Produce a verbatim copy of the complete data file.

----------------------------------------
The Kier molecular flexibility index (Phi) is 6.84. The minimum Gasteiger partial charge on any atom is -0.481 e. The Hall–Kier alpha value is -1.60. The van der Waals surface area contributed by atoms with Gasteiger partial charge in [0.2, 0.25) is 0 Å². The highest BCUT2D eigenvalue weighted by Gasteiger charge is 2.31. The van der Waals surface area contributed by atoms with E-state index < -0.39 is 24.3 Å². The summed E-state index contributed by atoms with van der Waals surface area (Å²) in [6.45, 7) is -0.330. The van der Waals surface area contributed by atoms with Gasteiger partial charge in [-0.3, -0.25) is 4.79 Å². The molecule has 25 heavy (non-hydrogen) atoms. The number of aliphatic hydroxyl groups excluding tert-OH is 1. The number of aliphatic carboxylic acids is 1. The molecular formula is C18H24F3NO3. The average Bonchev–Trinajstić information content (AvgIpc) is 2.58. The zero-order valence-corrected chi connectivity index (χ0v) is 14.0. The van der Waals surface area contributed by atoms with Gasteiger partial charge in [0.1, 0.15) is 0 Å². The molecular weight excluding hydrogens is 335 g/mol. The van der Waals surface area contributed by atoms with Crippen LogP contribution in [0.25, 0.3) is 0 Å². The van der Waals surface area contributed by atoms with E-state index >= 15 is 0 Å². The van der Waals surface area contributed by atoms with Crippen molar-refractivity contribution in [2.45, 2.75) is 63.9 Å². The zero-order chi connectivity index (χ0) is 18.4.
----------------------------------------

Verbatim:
The Kier molecular flexibility index (Phi) is 6.84. The minimum Gasteiger partial charge on any atom is -0.481 e. The Hall–Kier alpha value is -1.60. The van der Waals surface area contributed by atoms with Gasteiger partial charge in [0.2, 0.25) is 0 Å². The highest BCUT2D eigenvalue weighted by Gasteiger charge is 2.31. The van der Waals surface area contributed by atoms with E-state index < -0.39 is 24.3 Å². The summed E-state index contributed by atoms with van der Waals surface area (Å²) in [6.45, 7) is -0.330. The van der Waals surface area contributed by atoms with Gasteiger partial charge in [-0.3, -0.25) is 4.79 Å². The molecule has 25 heavy (non-hydrogen) atoms. The number of aliphatic hydroxyl groups excluding tert-OH is 1. The number of aliphatic carboxylic acids is 1. The molecular formula is C18H24F3NO3. The average Bonchev–Trinajstić information content (AvgIpc) is 2.58. The zero-order valence-corrected chi connectivity index (χ0v) is 14.0. The van der Waals surface area contributed by atoms with Gasteiger partial charge in [0.1, 0.15) is 0 Å². The molecular weight excluding hydrogens is 335 g/mol. The van der Waals surface area contributed by atoms with Crippen LogP contribution in [0.25, 0.3) is 0 Å². The van der Waals surface area contributed by atoms with E-state index >= 15 is 0 Å². The van der Waals surface area contributed by atoms with Crippen molar-refractivity contribution in [2.45, 2.75) is 63.9 Å². The zero-order chi connectivity index (χ0) is 18.4.